A natural disaster is regarded as the quintessential “act of God.” When a drought or a tsunami strikes a poor country and images of disaster victims are broadcast around the world, individuals, nonprofits, and governments elsewhere respond with generous relief. This picture seems to exemplify mankind at his finest, a rare field in which humanitarian needs trump political concerns. For the most part, this conception is true. Responding to a natural disaster is a rare locus of engagement for countries like the United States in countries like Burma or North Korea.
Yet the notions that disasters are natural, and that disaster relief is apolitical, are ultimately flawed. Even though innocent victims are involved, the laws of political economy unfortunately apply. Those laws dictate that -- like individuals -- countries look out for their own self-interest, and governments and non-state actors respond to incentives. In the case of natural disasters, this means that disasters are sometimes more severe than they otherwise would be, and that disaster relief follows the incentives of the donors just as much as it does the needs of the beneficiaries.
How is it that natural disasters are, in fact, unnatural? Consider the recent earthquakes in Haiti and Chile. The earthquake that struck Haiti in January 2010 measured a bone-jarring 7.0 on the Richter scale. Over 250,000 Haitians were killed, with 1.5 million further losing their homes. Nature seemed to hold a particular vengeance against the small country, adding a horrendous earthquake to a country that in previous years had already been subjected to hurricanes, mudslides, floods, and droughts. Meanwhile, in Chile just over a month later, an earthquake measuring 8.9 on the Richter scale literally moved Chile's second-largest city, Concepcion, 10 feet to the west, according to GPS data. Though just separated by two points on the Richter scale from the Haitian quake, due to the logarithmic measurement the Chilean quake was 64 times stronger, yet fewer than 500 people were killed.
Natural hazards only become disasters when the particular patterns of human settlement leave a population vulnerable to the whims of nature. In Chile, a competent government enforced well-known building codes and ran rehearsed disaster response drills. In Haiti, self-reinforcing patterns of poverty, natural resource over-exploitation, and limited social cooperation meant the impact from any natural shock was amplified when it struck.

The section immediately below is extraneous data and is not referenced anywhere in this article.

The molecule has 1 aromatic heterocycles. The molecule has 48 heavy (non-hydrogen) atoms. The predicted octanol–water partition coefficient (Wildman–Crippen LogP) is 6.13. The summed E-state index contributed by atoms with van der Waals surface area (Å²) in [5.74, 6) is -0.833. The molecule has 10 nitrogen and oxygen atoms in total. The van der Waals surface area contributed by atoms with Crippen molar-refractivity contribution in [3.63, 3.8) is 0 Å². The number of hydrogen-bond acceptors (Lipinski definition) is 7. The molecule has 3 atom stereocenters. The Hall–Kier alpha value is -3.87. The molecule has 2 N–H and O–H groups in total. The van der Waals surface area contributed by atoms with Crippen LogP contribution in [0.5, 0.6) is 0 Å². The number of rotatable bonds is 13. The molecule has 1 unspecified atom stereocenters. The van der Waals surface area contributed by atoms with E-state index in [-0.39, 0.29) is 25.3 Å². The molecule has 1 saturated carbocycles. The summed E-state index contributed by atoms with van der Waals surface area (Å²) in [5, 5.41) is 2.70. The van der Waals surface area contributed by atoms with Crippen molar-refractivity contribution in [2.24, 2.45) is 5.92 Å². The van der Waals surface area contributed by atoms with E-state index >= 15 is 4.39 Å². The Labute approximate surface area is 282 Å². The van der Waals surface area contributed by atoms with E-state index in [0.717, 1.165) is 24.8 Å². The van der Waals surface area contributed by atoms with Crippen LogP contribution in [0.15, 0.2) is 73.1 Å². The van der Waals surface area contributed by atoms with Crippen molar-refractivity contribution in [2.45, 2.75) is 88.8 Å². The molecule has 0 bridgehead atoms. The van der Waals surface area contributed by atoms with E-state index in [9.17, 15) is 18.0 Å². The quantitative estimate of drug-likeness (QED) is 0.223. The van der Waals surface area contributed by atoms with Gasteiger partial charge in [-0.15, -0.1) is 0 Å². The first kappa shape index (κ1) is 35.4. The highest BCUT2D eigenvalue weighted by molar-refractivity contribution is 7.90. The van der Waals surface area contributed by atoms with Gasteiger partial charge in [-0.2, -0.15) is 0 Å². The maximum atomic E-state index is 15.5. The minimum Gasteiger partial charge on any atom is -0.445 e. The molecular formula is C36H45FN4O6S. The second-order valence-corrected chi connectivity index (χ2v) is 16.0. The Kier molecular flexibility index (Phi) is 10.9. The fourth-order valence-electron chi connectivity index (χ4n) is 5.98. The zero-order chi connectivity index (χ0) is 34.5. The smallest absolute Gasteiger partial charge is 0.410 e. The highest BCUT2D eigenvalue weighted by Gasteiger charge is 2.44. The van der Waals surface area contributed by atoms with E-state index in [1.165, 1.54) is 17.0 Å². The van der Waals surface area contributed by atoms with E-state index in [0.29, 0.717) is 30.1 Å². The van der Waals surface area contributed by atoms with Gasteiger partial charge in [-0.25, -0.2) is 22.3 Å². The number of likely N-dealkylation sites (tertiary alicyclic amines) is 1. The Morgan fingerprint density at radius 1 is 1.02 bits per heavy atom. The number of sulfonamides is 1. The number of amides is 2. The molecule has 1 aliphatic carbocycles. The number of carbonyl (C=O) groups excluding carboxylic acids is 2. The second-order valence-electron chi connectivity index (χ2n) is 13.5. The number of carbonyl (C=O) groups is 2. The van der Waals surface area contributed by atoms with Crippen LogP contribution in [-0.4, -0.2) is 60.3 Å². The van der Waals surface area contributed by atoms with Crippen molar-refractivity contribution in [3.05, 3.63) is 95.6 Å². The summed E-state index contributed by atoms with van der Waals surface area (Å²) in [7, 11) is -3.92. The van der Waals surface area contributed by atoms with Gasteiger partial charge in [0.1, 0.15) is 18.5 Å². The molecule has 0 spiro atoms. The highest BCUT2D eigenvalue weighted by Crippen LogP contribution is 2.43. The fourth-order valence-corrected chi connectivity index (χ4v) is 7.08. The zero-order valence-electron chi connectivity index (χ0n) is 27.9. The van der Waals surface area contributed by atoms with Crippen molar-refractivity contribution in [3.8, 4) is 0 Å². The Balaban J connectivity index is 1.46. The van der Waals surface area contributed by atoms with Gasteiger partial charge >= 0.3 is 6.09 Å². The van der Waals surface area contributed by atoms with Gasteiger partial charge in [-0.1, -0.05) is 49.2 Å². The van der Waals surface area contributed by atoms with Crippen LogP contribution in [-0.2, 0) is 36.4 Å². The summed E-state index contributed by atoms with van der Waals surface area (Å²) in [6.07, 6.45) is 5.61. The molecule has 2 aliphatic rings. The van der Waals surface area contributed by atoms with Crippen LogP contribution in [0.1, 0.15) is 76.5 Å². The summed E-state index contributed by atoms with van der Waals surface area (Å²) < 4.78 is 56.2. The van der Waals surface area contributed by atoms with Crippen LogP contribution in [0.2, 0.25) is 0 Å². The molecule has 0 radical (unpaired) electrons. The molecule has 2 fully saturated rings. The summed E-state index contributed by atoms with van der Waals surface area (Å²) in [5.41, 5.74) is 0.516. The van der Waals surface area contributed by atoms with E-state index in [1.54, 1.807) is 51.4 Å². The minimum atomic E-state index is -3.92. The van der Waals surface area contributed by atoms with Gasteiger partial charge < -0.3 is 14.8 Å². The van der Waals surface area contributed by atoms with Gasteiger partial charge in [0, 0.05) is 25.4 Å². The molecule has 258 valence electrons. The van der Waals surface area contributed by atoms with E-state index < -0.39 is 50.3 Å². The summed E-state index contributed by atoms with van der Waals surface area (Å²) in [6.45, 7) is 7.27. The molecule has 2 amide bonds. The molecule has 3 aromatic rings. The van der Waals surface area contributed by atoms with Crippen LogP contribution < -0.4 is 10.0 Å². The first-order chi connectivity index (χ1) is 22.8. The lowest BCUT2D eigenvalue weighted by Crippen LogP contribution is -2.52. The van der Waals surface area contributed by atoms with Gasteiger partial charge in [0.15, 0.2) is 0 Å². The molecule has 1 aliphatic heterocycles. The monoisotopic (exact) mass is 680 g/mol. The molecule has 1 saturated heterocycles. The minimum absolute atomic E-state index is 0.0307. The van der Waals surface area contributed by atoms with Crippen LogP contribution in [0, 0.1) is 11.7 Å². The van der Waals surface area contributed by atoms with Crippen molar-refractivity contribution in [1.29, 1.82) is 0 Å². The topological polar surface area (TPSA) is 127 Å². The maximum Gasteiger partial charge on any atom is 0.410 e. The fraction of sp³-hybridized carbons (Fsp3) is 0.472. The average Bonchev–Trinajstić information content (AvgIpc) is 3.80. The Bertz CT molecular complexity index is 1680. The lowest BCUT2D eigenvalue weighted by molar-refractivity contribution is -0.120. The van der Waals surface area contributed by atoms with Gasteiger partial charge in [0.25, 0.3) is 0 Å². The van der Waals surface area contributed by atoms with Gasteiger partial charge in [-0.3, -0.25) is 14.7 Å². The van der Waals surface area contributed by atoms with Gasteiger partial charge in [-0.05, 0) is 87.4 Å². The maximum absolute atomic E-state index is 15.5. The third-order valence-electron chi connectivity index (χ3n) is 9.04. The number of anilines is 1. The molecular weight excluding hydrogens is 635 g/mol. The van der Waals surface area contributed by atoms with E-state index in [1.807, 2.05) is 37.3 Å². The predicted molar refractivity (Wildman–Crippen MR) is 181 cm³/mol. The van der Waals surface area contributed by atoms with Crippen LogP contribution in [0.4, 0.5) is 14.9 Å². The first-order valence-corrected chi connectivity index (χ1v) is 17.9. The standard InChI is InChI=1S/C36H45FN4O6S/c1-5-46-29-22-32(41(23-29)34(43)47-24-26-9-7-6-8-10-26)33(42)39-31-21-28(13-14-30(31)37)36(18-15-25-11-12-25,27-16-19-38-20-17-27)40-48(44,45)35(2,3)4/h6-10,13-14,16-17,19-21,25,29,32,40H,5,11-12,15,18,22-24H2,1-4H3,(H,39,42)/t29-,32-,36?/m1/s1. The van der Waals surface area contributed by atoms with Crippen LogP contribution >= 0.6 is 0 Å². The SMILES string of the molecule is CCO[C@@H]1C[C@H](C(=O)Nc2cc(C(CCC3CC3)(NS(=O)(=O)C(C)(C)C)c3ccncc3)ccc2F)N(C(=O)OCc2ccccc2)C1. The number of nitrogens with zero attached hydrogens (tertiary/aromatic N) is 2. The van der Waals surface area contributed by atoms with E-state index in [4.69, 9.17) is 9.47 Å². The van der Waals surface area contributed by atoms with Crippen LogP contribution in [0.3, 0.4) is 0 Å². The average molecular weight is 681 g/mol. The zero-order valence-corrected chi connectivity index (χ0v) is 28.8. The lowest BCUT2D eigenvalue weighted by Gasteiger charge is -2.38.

Meanwhile, any form of international engagement between rich countries and poor countries is subject to pulls from multiple forces. Not every foreign engagement is seen as a potential battle in the so-called war on terror, yet basic geopolitical forces are still at work whenever a dollar is dispersed through official channels. Even the large minority of disaster relief that comes from not-for-profits is not always spent on the victims who are most in need. Nongovernmental organizations (NGOs) cannot simply print their money, and their aid must go to those places where the agency's future funds can be raised. These are the politics of disaster relief: aid driven by donor priorities to calamities that shouldn't have occurred in the first place.
The role of disaster relief
According to research by Swedish economist David Strömberg, around US$5 billion is spent on natural disaster relief per year, whereas disasters inflict economic damage on the order of US$40 billion per year. Much of that economic damage occurs in rich countries, and much of that is privately insured. The bulk of aid flows from richer countries to poorer countries, and is naturally redistributive. While the US$5 billion figure may seem impressive, it must be put in proper perspective. It represents less than 0.02% of the combined GDP of the European Union, the United States, and Japan, and is smaller than the vending machine industry in the United States.
Unlike much foreign aid that is provided as a transfer between governments (or to support the functions of the recipient government), disaster relief is often provided in kind. This means that donors bring in actual goods, like blankets and shelter, or services, like helicopter transport. More often, donor governments support in-kind relief provided by international organizations like the International Committee of the Red Cross and the United Nations' World Food Programme (WFP), or contract specific relief tasks to international NGOs like Catholic Relief Services and CARE. These NGOs and others also raise funds privately, and the resources that they bring to bear on disaster relief are substantial, though dwarfed by official funds.